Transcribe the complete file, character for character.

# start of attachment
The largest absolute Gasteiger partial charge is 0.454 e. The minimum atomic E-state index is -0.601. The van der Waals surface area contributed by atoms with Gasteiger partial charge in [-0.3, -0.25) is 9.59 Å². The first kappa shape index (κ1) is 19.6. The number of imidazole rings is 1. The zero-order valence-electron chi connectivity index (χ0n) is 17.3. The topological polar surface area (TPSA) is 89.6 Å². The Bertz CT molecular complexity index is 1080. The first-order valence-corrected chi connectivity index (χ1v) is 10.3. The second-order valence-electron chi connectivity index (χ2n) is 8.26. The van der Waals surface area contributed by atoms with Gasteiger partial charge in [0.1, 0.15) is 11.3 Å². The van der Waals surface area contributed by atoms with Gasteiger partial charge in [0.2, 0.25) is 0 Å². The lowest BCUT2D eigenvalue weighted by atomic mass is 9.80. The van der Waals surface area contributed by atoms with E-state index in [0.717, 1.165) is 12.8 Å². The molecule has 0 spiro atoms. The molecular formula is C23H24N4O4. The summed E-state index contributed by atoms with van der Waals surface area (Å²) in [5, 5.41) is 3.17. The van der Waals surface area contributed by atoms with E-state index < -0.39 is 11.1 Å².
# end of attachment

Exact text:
The largest absolute Gasteiger partial charge is 0.454 e. The minimum atomic E-state index is -0.601. The van der Waals surface area contributed by atoms with Gasteiger partial charge in [-0.3, -0.25) is 9.59 Å². The first kappa shape index (κ1) is 19.6. The number of imidazole rings is 1. The zero-order valence-electron chi connectivity index (χ0n) is 17.3. The topological polar surface area (TPSA) is 89.6 Å². The Bertz CT molecular complexity index is 1080. The first-order valence-corrected chi connectivity index (χ1v) is 10.3. The second-order valence-electron chi connectivity index (χ2n) is 8.26. The van der Waals surface area contributed by atoms with Gasteiger partial charge in [0.1, 0.15) is 11.3 Å². The van der Waals surface area contributed by atoms with Gasteiger partial charge in [0.2, 0.25) is 0 Å². The lowest BCUT2D eigenvalue weighted by atomic mass is 9.80. The van der Waals surface area contributed by atoms with E-state index in [0.717, 1.165) is 12.8 Å². The molecule has 0 spiro atoms. The molecular formula is C23H24N4O4. The summed E-state index contributed by atoms with van der Waals surface area (Å²) in [5, 5.41) is 3.17. The van der Waals surface area contributed by atoms with E-state index < -0.39 is 11.1 Å².